We conclude that depletion of productive TCRVγ4 rearrangements and permanent TCRγ locus silencing are common features of adaptive but not innate αβT cells. Interestingly, a similar trend could be observed in the γδT-cell lineage: thymic (Vδ6+) γδNKT cells expressed intracellular TCRβ chains more often (15% ± 1.8%) than conventional γδT cells (7.3% ± 0.4%; Figure 3D).
Our data show that innate T cells are not efficiently selected against functional TCRs of the opposite isotype, indicating that their precursors diverge at an early developmental stage before commitment to the αβ or γδ T-cell lineage.
Lack of permanent TCRγ silencing in innate T cells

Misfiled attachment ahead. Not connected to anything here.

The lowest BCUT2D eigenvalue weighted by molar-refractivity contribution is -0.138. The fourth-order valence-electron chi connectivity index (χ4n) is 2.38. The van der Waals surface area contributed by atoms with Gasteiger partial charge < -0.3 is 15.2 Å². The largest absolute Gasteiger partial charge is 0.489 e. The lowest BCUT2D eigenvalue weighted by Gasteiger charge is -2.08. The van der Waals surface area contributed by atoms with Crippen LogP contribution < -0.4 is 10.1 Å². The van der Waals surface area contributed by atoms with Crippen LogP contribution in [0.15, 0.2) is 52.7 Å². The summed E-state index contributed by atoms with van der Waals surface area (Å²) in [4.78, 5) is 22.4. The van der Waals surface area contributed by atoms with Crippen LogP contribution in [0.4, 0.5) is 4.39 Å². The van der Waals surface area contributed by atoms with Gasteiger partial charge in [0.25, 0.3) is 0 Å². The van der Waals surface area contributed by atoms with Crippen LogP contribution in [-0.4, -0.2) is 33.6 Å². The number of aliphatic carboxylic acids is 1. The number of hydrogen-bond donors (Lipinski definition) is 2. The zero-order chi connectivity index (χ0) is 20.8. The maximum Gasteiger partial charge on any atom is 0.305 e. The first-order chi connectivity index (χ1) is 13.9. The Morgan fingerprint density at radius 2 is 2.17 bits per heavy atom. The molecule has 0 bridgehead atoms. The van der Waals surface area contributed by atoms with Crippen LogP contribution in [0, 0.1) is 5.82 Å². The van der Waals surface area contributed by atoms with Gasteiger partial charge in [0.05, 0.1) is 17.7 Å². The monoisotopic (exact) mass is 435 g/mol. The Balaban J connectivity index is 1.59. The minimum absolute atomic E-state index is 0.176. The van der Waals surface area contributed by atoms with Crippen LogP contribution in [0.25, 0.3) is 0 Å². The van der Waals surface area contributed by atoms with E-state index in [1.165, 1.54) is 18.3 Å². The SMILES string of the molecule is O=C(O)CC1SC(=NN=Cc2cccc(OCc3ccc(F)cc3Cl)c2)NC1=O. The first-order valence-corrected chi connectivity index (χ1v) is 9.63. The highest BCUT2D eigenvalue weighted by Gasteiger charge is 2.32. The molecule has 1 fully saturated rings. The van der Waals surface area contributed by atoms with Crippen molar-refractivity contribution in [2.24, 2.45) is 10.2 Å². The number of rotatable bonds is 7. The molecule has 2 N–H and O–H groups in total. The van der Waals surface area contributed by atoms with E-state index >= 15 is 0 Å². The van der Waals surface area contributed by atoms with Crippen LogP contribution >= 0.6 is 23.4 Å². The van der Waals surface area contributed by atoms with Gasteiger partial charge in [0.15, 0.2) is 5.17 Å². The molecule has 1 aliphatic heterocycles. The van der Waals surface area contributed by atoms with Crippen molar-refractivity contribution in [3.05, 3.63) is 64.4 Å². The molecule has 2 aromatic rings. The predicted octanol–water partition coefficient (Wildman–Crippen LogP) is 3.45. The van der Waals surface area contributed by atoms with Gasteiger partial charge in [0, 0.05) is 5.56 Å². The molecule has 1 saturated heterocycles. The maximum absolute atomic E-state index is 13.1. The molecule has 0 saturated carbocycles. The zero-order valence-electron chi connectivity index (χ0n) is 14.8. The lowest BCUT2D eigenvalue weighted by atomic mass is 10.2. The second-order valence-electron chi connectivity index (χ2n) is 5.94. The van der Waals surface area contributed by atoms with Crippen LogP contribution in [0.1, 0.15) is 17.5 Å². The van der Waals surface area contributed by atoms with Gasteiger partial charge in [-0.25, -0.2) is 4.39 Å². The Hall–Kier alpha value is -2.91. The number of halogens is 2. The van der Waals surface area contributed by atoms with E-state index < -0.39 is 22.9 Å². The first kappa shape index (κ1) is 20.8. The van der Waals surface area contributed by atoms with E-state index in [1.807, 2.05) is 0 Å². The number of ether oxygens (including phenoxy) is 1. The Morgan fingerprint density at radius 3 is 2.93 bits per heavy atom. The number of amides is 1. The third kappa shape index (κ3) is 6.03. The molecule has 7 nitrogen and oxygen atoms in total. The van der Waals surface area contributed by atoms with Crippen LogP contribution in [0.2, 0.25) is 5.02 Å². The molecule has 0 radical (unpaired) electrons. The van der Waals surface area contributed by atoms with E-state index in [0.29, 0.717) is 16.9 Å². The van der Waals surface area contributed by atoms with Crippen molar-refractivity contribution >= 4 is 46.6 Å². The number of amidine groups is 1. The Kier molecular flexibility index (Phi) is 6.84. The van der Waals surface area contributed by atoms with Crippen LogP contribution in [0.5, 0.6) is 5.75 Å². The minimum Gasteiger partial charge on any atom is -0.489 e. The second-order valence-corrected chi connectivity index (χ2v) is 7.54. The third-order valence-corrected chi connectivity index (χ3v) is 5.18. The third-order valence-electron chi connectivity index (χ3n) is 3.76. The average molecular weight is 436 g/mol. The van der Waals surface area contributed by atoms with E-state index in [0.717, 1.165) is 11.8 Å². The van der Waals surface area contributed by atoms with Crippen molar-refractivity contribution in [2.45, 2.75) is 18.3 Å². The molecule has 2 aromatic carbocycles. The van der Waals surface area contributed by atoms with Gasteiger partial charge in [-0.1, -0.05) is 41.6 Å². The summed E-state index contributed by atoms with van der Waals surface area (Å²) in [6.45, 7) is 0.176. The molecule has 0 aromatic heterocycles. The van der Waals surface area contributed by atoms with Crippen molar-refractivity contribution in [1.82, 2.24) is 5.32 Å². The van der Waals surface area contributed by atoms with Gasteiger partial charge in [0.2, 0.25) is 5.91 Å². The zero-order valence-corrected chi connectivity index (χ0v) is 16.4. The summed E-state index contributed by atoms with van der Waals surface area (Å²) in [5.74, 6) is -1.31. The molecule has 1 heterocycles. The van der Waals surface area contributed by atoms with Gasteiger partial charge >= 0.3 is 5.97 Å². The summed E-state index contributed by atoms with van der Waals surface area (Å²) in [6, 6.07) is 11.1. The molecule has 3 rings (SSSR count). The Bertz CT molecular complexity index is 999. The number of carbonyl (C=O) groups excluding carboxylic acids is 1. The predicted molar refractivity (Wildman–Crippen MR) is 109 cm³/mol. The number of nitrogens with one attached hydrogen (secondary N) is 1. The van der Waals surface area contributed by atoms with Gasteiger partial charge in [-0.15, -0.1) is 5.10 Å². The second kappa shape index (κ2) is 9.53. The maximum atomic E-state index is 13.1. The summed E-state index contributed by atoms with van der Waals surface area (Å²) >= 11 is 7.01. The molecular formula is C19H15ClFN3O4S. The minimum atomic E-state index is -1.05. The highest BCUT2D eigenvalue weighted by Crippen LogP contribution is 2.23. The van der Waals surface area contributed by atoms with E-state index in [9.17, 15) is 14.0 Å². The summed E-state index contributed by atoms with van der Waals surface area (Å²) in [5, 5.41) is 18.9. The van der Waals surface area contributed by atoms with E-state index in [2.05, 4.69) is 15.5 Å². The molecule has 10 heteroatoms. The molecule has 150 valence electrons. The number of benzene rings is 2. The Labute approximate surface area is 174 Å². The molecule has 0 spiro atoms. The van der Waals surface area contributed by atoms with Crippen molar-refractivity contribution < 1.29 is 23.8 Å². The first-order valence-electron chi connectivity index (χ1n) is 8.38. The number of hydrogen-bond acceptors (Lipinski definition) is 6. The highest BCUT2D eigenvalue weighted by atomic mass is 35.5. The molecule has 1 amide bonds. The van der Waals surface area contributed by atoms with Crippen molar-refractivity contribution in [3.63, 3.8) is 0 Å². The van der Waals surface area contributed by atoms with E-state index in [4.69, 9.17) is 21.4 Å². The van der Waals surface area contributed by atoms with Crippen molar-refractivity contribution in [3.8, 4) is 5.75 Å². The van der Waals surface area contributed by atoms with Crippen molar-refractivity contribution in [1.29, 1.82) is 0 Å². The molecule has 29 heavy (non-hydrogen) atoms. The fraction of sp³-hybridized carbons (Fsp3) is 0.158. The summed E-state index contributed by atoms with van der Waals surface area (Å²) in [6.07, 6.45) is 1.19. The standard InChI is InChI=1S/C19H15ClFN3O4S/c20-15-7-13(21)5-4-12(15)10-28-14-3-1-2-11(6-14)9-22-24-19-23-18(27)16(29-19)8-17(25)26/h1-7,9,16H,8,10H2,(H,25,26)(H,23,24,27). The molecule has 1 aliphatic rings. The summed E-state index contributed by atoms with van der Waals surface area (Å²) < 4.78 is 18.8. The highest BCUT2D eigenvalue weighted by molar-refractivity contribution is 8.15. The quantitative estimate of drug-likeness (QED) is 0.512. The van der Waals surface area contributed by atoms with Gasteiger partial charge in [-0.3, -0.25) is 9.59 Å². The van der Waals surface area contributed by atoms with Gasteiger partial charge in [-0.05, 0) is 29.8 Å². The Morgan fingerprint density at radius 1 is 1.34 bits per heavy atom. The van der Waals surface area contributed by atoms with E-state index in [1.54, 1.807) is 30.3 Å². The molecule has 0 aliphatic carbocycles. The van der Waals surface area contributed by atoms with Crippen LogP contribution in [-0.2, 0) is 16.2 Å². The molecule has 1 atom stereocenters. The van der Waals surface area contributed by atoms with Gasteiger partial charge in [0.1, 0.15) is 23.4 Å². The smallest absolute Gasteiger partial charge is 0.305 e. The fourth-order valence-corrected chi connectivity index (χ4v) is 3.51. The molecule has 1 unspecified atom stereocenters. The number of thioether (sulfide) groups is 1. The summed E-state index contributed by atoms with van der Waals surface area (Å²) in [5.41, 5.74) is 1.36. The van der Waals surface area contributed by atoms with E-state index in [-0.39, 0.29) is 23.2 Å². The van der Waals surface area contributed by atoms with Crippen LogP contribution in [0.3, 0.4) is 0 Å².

Our experiments clearly show that the TCRγ locus is open in innate T cells, which is in strong contrast to the majority of αβT cells, which silence TCRγ before the DP stage of thymic development. iNKT cells, CD8αα+IELs, and Tregs are thought to be selected by high-affinity ligands and belong to the so-called “agonist-selected” T cells.37 In support of this, Tregs and iNKT cells have been shown recently to receive strong TCR stimulation during positive selection.45 To test whether this particular mode of selection or strong TCR stimulation reopen the initially silenced TCRγ locus, we performed several experiments. First, we reconstituted TCRδ in Tregs (Figure 3C) and could find no TCRγδ expression, indicating that “agonist-selection” per se does not lead to TCRγ opening. Second, we sorted naive, memory, and activated αβT cells from the spleens of naive and LCMV-infected mice. As shown in Figure 4A, these cells also expressed only very small amounts of TCRγ mRNA compared with αβNKT cells, indicating that strong TCR stimulation does not up-regulate TCRγ mRNA. This result also demonstrates that memory or activated T cells, which can up-regulate NK1.146 and could have contaminated sorted αβNKT cells (especially from the CD1d-knockout mice), are not the source of the TCRγ found in these cells.